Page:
Now nearly 90 years old, the bikers’ jacket, originally made of black leather horsehide with chrome snaps, exposed zippers, and a belt, debuted in 1928. Its adoption by outlaw motorcycle clubs – and then Marlon Brando in the 1953 film “The Wild One” – soon cemented the jacket’s image as undeniably cool. Yves Saint Laurent introduced the fashion statement to the runways back in the 1960s, and since then it’s left its mark on everyone from the Sex Pistols to Jean Paul Gaultier, somehow never going out of style.
The Beyond Rebellion: Fashioning the Biker Jacket exhibit runs through April 5 at the Museum at FIT in Chelsea.
The church is now temporarily home to Chinese artist Xu Bing’s massive phoenix sculptures, two colossal colorful birds crafted out of an array of discarded materials found at Chinese construction sites. Measuring over 90 feet long and weighing some 12 tons, the birds, which represent Asian folkloric figures Feng and Huang, dangle from the cathedral’s ceiling, appearing to fly through the house of worship’s giant main hall.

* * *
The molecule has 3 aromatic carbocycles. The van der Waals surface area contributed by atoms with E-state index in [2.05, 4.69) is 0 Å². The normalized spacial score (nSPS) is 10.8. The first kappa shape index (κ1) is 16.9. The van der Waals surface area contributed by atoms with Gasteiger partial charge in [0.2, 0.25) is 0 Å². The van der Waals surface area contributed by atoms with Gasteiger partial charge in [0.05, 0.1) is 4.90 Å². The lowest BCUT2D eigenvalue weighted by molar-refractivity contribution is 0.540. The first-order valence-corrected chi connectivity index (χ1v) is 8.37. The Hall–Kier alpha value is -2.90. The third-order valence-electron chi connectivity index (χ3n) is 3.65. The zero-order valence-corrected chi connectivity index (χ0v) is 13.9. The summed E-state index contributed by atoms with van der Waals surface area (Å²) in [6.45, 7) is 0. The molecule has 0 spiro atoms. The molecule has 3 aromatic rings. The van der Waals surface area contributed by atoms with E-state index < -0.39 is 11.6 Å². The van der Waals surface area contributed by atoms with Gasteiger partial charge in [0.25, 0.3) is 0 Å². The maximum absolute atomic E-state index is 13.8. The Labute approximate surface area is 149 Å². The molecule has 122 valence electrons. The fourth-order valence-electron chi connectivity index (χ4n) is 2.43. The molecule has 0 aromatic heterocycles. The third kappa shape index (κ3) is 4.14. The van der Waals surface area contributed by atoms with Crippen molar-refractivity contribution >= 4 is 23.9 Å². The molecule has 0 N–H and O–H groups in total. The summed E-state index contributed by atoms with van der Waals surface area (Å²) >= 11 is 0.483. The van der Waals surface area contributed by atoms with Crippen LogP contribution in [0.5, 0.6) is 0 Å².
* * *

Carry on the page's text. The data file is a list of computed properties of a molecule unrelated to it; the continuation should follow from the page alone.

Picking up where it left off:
Xu, a MacArthur genius grant recipient, splits his time between Brooklyn and Beijing, although this is the first time the acclaimed artist has had an exhibit of this scale shown at such a landmark New York venue. The birds will be on display inside the cathedral throughout the entirety of 2014. The venue is open seven days a week, except Mondays at 1 p.m., when the cathedral’s legendary organists give a divinely-inspired 30-minute performance, is a great time to take in its splendor.